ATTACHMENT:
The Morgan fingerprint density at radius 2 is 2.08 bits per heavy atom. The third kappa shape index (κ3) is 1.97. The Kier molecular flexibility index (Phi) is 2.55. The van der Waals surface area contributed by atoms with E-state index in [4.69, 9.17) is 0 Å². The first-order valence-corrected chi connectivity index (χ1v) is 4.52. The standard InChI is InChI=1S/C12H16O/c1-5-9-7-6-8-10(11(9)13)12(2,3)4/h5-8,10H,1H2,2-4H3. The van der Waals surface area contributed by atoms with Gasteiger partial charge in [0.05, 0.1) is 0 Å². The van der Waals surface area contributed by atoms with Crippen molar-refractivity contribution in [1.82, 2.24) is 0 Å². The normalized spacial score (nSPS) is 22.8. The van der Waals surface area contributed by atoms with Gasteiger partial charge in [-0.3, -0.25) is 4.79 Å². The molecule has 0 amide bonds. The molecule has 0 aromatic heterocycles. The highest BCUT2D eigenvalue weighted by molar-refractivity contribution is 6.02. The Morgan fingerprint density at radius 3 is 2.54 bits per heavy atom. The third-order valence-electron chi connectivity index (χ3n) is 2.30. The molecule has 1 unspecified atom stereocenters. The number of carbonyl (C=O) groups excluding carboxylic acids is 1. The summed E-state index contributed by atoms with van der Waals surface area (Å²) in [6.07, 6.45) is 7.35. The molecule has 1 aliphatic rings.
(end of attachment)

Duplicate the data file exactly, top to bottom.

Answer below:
The Morgan fingerprint density at radius 2 is 2.08 bits per heavy atom. The third kappa shape index (κ3) is 1.97. The Kier molecular flexibility index (Phi) is 2.55. The van der Waals surface area contributed by atoms with E-state index in [4.69, 9.17) is 0 Å². The first-order valence-corrected chi connectivity index (χ1v) is 4.52. The standard InChI is InChI=1S/C12H16O/c1-5-9-7-6-8-10(11(9)13)12(2,3)4/h5-8,10H,1H2,2-4H3. The van der Waals surface area contributed by atoms with Gasteiger partial charge in [0.05, 0.1) is 0 Å². The van der Waals surface area contributed by atoms with Crippen molar-refractivity contribution in [1.82, 2.24) is 0 Å². The normalized spacial score (nSPS) is 22.8. The van der Waals surface area contributed by atoms with Gasteiger partial charge in [-0.3, -0.25) is 4.79 Å². The molecule has 0 amide bonds. The molecule has 0 aromatic heterocycles. The highest BCUT2D eigenvalue weighted by molar-refractivity contribution is 6.02. The Morgan fingerprint density at radius 3 is 2.54 bits per heavy atom. The third-order valence-electron chi connectivity index (χ3n) is 2.30. The molecule has 1 unspecified atom stereocenters. The number of carbonyl (C=O) groups excluding carboxylic acids is 1. The summed E-state index contributed by atoms with van der Waals surface area (Å²) in [6.07, 6.45) is 7.35. The molecule has 1 aliphatic rings.